British pound plummets to two-year low amid Brexit fears
Currency at weakest since April 2017 on disappointing retail sales and fears economy could be set for its worst quarter since 2012
The British pound fell to a two-year low as signs of economic downturn grew in a market increasingly betting that policymakers will have to cut borrowing costs.
Sterling slumped to its weakest level since April 2017 as disappointing retail sales and fears that the UK economy could be set for its worst quarter since 2012 sapped sentiment. The bleak economic outlook is adding to risk factors for the currency, with money markets pricing in a rate cut by the Bank of England next year.
The pound has been hammered in recent weeks amid concern over the UK’s political direction, with a new prime minister set to be announced within two weeks.
Frontrunner Boris Johnson and his rival Jeremy Hunt have refused to take a potentially chaotic no-deal Brexit off the table despite warnings from finance leaders and large chunks of parliament that this would be a disaster.
The UK is set to leave the European Union on October 31, a date Mr Johnson in particular is keen to keep to.
Both men’s preference is to agree a fresh withdrawal agreement with the EU after parliament rejected outgoing prime minister Theresa May’s Brexit deal three times earlier in the year.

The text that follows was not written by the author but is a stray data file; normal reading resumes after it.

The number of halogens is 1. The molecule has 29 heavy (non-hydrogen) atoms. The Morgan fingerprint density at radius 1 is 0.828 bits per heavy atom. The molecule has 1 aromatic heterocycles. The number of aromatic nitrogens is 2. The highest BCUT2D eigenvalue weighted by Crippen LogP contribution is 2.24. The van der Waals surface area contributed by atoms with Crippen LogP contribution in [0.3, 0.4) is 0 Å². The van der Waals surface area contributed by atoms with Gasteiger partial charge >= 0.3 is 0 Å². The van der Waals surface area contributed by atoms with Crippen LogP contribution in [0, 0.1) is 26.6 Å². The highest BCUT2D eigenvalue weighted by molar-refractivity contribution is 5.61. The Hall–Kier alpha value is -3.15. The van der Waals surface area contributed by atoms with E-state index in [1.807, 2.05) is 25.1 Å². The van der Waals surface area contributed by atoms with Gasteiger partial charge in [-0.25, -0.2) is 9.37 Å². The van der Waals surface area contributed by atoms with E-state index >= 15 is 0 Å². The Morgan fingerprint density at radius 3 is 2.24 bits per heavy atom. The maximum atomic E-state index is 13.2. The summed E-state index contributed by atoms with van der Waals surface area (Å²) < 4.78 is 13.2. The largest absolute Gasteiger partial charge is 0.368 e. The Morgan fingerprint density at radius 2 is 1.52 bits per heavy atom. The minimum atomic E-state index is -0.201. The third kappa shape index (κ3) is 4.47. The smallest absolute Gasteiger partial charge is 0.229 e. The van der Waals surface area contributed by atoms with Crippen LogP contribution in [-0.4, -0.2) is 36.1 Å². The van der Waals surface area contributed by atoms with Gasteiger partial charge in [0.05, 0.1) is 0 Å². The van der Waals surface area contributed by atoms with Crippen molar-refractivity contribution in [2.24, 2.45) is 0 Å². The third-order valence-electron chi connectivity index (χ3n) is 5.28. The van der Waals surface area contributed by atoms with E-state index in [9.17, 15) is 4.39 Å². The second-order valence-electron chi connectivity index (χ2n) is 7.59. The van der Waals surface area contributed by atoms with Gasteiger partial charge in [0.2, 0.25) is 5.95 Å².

However, Brussels has insisted it will not reopen the withdrawal agreement leading to elevated fears a no deal Brexit could happen.
“A general pound malaise has taken us through the lows from Friday,” said Jeremy Stretch, head of G10 currency strategy at Canadian Imperial Bank of Commerce told Bloomberg.
“It looks increasingly probable that second-quarter GDP is likely to be negative for the first time since the end of 2012. With the third-quarter outlook also poor, this will add to debate about the BOE joining the global easing trend.”
Sterling tumbled 0.6 per cent to $1.2443, its lowest since April 2017. The currency also slipped 0.4 per cent to 89.98 pence per euro. The yield on UK 10-year government bonds was little changed at 0.72 per cent, after touching the lowest since September 2016 last week.
Updated: July 9, 2019 06:22 PM